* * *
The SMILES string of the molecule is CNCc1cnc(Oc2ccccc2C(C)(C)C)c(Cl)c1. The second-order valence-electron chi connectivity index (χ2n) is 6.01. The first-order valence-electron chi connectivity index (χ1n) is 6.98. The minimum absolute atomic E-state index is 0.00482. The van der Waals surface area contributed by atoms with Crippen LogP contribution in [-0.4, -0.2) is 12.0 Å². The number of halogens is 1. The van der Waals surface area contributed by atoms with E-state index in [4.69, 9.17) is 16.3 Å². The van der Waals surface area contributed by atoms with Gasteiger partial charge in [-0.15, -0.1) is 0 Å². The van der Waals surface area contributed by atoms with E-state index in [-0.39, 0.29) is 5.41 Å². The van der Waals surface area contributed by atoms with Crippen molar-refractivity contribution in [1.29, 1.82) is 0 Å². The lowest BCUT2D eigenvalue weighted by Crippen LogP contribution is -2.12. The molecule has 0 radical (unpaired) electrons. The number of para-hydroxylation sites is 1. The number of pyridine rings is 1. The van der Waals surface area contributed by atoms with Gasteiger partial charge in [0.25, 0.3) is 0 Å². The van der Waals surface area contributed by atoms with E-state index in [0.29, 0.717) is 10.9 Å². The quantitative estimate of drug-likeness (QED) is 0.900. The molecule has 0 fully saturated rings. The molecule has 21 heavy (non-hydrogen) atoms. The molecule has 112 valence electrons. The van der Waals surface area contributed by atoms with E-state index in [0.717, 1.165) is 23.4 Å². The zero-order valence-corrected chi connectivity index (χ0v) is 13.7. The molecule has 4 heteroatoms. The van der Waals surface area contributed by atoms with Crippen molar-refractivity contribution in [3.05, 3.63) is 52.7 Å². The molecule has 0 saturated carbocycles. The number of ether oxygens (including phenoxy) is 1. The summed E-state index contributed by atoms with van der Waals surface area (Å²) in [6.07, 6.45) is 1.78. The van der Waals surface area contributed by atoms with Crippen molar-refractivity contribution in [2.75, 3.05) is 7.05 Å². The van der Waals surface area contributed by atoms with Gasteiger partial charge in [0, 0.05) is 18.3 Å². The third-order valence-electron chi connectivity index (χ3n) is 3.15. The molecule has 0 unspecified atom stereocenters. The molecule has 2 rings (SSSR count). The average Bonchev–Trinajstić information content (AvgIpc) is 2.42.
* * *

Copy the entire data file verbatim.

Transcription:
The SMILES string of the molecule is CNCc1cnc(Oc2ccccc2C(C)(C)C)c(Cl)c1. The second-order valence-electron chi connectivity index (χ2n) is 6.01. The first-order valence-electron chi connectivity index (χ1n) is 6.98. The minimum absolute atomic E-state index is 0.00482. The van der Waals surface area contributed by atoms with Crippen LogP contribution in [-0.4, -0.2) is 12.0 Å². The number of halogens is 1. The van der Waals surface area contributed by atoms with E-state index in [4.69, 9.17) is 16.3 Å². The van der Waals surface area contributed by atoms with Gasteiger partial charge in [-0.15, -0.1) is 0 Å². The van der Waals surface area contributed by atoms with E-state index in [-0.39, 0.29) is 5.41 Å². The van der Waals surface area contributed by atoms with Crippen molar-refractivity contribution in [1.29, 1.82) is 0 Å². The lowest BCUT2D eigenvalue weighted by Crippen LogP contribution is -2.12. The molecule has 0 radical (unpaired) electrons. The number of para-hydroxylation sites is 1. The number of pyridine rings is 1. The van der Waals surface area contributed by atoms with Gasteiger partial charge in [0.25, 0.3) is 0 Å². The van der Waals surface area contributed by atoms with E-state index in [0.29, 0.717) is 10.9 Å². The quantitative estimate of drug-likeness (QED) is 0.900. The molecule has 0 fully saturated rings. The molecule has 21 heavy (non-hydrogen) atoms. The molecule has 112 valence electrons. The van der Waals surface area contributed by atoms with E-state index in [0.717, 1.165) is 23.4 Å². The zero-order valence-corrected chi connectivity index (χ0v) is 13.7. The molecule has 4 heteroatoms. The van der Waals surface area contributed by atoms with Crippen molar-refractivity contribution in [3.05, 3.63) is 52.7 Å². The molecule has 0 saturated carbocycles. The number of ether oxygens (including phenoxy) is 1. The summed E-state index contributed by atoms with van der Waals surface area (Å²) in [6.07, 6.45) is 1.78. The van der Waals surface area contributed by atoms with Crippen molar-refractivity contribution in [2.75, 3.05) is 7.05 Å². The van der Waals surface area contributed by atoms with Gasteiger partial charge in [0, 0.05) is 18.3 Å². The third-order valence-electron chi connectivity index (χ3n) is 3.15. The molecule has 0 unspecified atom stereocenters. The molecule has 2 rings (SSSR count). The average Bonchev–Trinajstić information content (AvgIpc) is 2.42.